Could Tom Perez or his top lieutenants afford to shave $10 an hour from their own salaries to pay interns? Could its millionaire consultants be taxed a little to make sure interns get paid the minimum wage?” asks Ross Eisenbrey, a senior fellow at the union-funded Economic Policy Institute. “A party that claims to want a higher minimum wage should pay it to every employee—even those it calls interns.”
In an exclusive interview with Payday, Perez says that he wants to see Democratic politicians get more involved in building community support for labor struggles in the South, like the recent union drives at Boeing in South Carolina and Volkswagen in Chattanooga, Tenn., where Republican politicians vigorously fought against unionization. If Perez is able to get Southern Democrats to embrace the labor movement, it would be a significant reversal of practices by the Democratic Party.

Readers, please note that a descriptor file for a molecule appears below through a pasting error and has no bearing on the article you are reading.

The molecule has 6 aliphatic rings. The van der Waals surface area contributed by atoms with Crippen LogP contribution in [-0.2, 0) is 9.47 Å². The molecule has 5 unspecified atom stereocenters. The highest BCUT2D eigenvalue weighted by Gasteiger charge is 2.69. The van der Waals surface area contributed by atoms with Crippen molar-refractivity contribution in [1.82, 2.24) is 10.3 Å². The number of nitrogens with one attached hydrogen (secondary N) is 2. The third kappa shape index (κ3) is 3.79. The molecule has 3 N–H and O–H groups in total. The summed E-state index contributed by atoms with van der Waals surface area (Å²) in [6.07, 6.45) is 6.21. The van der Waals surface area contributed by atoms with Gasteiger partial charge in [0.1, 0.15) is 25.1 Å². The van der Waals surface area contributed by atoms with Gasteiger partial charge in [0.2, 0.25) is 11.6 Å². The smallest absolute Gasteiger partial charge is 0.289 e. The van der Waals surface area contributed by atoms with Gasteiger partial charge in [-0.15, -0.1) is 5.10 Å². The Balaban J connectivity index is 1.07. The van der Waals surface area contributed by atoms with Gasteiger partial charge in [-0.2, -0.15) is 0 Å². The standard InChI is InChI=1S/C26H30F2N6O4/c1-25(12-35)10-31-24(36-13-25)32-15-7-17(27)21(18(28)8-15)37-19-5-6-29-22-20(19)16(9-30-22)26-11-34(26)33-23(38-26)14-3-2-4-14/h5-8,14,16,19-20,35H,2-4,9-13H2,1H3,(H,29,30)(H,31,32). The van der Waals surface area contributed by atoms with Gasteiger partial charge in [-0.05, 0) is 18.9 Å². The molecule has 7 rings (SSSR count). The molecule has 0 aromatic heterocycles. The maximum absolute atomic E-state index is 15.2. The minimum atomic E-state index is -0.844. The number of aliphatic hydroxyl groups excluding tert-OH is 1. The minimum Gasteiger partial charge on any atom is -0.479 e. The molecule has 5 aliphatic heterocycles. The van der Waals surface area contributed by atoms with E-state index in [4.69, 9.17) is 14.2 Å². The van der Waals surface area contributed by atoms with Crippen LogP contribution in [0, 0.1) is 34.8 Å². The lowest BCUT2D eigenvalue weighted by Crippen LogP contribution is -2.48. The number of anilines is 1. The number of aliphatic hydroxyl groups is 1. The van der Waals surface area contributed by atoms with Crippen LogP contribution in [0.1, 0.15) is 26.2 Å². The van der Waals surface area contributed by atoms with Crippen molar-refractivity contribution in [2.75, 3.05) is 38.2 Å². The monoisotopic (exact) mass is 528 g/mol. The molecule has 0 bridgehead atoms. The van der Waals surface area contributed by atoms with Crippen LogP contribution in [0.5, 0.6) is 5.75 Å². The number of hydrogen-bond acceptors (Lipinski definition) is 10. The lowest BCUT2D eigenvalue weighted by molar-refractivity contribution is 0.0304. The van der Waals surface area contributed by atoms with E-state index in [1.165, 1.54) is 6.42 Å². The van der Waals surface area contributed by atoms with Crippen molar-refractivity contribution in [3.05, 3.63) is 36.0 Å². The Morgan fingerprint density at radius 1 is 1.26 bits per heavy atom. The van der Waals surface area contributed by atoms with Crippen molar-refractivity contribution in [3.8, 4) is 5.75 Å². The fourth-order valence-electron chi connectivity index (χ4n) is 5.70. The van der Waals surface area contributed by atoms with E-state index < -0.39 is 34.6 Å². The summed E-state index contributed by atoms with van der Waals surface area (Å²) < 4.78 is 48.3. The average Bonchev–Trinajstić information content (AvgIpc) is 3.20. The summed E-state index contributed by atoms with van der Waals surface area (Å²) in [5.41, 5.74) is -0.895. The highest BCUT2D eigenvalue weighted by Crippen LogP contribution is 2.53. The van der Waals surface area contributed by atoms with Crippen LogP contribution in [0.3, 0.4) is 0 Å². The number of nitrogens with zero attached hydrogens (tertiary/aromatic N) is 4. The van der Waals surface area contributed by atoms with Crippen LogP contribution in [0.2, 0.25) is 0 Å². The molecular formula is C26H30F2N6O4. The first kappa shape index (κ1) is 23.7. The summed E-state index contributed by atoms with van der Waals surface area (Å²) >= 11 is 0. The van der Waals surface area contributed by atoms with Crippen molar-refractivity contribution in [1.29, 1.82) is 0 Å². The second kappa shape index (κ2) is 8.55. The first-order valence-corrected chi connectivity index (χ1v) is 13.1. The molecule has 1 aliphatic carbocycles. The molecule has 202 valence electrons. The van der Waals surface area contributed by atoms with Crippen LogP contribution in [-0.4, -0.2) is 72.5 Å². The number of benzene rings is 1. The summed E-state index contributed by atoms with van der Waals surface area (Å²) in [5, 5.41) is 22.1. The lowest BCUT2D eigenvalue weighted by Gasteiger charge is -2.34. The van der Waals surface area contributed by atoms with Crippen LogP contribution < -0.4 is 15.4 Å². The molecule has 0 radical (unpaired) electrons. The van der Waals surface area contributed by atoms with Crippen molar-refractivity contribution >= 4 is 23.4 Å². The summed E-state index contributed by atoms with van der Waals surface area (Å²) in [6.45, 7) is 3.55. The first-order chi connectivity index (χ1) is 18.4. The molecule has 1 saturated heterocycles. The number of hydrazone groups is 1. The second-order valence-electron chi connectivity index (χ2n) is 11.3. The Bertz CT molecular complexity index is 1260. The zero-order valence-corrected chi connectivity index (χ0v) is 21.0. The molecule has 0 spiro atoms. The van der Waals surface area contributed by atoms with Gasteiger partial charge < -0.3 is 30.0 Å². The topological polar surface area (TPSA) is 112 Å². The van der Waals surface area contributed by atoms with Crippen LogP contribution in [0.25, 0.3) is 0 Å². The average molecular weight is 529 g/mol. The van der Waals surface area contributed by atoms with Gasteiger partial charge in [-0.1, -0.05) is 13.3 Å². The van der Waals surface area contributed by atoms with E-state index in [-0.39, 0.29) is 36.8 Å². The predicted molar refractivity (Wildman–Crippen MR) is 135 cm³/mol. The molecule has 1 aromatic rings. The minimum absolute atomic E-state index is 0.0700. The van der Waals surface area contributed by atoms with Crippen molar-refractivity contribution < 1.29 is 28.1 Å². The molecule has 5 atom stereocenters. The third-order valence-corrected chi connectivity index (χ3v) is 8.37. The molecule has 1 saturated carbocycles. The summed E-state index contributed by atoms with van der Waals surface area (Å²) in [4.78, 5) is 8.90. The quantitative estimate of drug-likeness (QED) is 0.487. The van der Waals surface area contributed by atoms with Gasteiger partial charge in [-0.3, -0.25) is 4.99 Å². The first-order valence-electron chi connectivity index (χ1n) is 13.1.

“You need a combination of all the grassroots and the grasstops moving in unison. The truth is that leaders don’t lead, they follow,” says Geevarghese. “With Ellison as the deputy chair, he will get into the streets. He will help harness grassroots anger, and Perez will help move that within the Democratic Party.”